@TimedMethod Aspect Implementation

You want to do some very limited metrics gathering in Java, breaking out a profiler seems like overkill, so how can you approach this?  It’s not a new story, and the code below isn’t ground breaking, a search of the net will get you several similar articles with similar solutions.  I just wrote this up because AOP tools can be a bit finicky, and so I had to dust off my old solution, to get it working again and thought I’d share the update.

The Tried And True Answer

Profiling tools in the Java ecosystem work and are very usable, but they are often involved to set up and get working, and their power can be overwhelming.  If you just want to get a few simple data points like how long a specific method taking to execute, then AOP shines for this.  The advice you want to add it just the timing collection and logging. The join point you want is simply some specified methods.  Using AspectJ and a Java annotation you can do both of these with a very small amount of code.

So first lets create an annotation that we can tag any method with to make indicating the join points trivial.

import java.lang.annotation.ElementType;
import java.lang.annotation.Retention;
import java.lang.annotation.RetentionPolicy;
import java.lang.annotation.Target;

@Retention(RetentionPolicy.RUNTIME)
@Target(ElementType.METHOD)
public @interface TimedMethod {
}

Now lets use AspectJ to write the advice.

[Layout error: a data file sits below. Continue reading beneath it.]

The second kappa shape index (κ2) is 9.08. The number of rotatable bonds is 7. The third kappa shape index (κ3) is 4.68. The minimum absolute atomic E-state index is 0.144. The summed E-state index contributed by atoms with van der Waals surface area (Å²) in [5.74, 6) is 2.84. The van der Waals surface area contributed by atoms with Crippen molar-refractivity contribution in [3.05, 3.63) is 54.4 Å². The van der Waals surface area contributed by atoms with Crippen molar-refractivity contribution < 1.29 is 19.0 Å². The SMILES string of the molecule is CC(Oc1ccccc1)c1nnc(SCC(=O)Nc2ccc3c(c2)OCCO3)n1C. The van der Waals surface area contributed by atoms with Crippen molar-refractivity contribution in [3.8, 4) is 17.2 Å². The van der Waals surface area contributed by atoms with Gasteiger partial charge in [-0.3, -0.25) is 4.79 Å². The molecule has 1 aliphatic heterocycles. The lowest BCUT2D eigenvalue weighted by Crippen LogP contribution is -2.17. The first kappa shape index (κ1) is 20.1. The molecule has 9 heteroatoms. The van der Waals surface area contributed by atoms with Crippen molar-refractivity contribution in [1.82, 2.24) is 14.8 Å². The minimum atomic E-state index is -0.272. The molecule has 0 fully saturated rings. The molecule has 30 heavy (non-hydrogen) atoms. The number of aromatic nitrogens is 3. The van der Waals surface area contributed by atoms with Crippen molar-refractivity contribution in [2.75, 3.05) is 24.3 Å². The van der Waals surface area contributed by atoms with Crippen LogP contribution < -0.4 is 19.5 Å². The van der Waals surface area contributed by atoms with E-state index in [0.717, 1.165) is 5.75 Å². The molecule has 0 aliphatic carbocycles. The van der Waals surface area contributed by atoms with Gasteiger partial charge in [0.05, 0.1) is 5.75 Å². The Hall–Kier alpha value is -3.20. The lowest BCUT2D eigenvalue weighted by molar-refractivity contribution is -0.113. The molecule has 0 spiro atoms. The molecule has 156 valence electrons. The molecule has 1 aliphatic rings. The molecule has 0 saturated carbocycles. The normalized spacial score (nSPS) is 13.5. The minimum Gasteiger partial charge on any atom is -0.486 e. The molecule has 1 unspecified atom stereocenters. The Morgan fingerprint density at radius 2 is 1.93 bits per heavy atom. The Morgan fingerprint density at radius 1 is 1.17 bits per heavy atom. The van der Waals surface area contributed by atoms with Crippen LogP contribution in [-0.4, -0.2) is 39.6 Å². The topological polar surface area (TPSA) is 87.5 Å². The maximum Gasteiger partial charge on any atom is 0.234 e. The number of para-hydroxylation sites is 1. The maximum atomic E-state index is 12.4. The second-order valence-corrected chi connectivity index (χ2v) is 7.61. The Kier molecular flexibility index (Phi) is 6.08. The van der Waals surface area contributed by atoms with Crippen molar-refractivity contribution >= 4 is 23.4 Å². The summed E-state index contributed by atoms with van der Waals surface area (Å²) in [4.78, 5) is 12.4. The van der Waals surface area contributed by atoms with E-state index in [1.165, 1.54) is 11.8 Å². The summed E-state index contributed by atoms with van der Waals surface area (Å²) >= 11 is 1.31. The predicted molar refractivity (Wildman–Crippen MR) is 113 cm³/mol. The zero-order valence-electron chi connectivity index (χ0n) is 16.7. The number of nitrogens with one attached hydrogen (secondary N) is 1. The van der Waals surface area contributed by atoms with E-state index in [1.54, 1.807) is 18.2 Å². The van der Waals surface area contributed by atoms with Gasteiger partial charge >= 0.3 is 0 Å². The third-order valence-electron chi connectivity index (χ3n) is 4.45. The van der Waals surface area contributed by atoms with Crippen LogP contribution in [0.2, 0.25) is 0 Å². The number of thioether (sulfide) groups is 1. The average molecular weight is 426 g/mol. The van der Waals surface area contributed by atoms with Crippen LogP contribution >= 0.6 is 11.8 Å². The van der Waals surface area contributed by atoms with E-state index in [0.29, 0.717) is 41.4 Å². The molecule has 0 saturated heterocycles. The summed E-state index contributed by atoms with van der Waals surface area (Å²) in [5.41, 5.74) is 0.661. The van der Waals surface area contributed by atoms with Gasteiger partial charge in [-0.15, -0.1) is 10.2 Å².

import org.aspectj.lang.ProceedingJoinPoint;
import org.aspectj.lang.annotation.Around;
import org.aspectj.lang.annotation.Aspect;

import java.util.logging.Logger;

@Aspect
public class MethodTiming {
    private static final Logger LOGGER
            = Logger.getLogger(MethodTiming.class.getName());

    @Around("execution(@TimedMethod * *(..))")
    public Object timed(ProceedingJoinPoint pjp) throws Throwable {
        final long startTimeMillis = System.currentTimeMillis();
        try {
            return pjp.proceed();
        } finally {
            final long endTimeMillis = System.currentTimeMillis();
            LOGGER.info(" " + (endTimeMillis - startTimeMillis) + " ms " +
                    " spent in [" + Thread.currentThread().getName() + "] " +
                    pjp.getTarget().getClass().getName() + "." +
                    pjp.getSignature().getName() + "()"
            );
        }
    }
}

The code is done.  You now need to get AspectJ set up and then you just mark any method you want timed with the @TimedMethod annotation and the timings for every invocation of the method will spew out in your logs.

Jun 17, 2016 7:42:34 PM com.github.nwillc.timeraspect.examples.Pauser pause_aroundBody1$advice
INFO: > 2000 ms spent in [Test worker] com.github.nwillc.timeraspect.examples.Pauser.pause()
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